2 2
2
2
0 0
1
2
1 1
2
Let , . The optimal detector:
| | 1
2
1 1
H
n
FA
H
n
D FA
H
n
x t x y s t dt
N
T x F P
P F F P
EN
r a
Phased Array Radar
The Invariance Detector
-
-
-
2
Assume access to a vector that contains samples of
the noise process.
Note that is the ML estimate of the noise level.
The optimal detector whose performance depends only on
SNR
L
/
(not
L y
y
o =
-
>
<
1
0
2
2
on the noise level)

This test statistic is very intuitive. It normalizes the UMP
test by the best estimate of the noise level.
H
H
T
x
y
Example: Miss Probability
• Assume a system with four receiving and one or two transmitting
antennas, M=2, N=4, and the probability of false alarm is 1e-6
0 5 10 15 20 25 30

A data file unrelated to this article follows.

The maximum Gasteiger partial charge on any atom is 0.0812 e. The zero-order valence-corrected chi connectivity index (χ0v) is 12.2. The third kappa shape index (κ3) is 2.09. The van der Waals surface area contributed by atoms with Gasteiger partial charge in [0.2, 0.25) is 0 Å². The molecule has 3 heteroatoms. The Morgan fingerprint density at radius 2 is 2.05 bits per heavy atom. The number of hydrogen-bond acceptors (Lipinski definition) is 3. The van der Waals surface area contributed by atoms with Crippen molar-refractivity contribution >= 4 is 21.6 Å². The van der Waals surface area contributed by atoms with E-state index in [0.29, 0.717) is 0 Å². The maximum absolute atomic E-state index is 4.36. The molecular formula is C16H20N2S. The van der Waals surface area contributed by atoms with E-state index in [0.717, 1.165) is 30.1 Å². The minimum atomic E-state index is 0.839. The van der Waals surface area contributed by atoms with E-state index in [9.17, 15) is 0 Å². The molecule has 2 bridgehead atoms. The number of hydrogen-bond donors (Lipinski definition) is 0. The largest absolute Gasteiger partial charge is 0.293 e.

10
-3
10
-2
10
-1
10
0
SNR
P
M
D
S-MIMO
Phas ed Array
I-S-MIMO L=64
I-Phas ed Array L=64
Example: ROC
• The following figure depicts the ROC. SNR=10dB.
10
-10
10
-9
10
-8
10
-7
10
-6
10
-5
10
-4
10
-3
10
-2
10
-1
0.3
0.4
0.5
0.6
0.7
0.8
0.9
1
P
FA
P
D
S-MIMO
Phas ed Array
I-S-MIMO L=64
I-Phas ed Array L=64
Concluding Remarks
• S-MIMO is a new concept for radar systems.
• This concept utilizes spatial diversity in order to overcome
target scintillations.
• At 90% probability of detection, the proposed system
outperform phased array radars by 5 dB, which is equivalent
to almost twice the range.
• The S-MIMO radar can be shown to have superior
performance in range estimation and resolution as well.
Abstract Presentation Back to TOC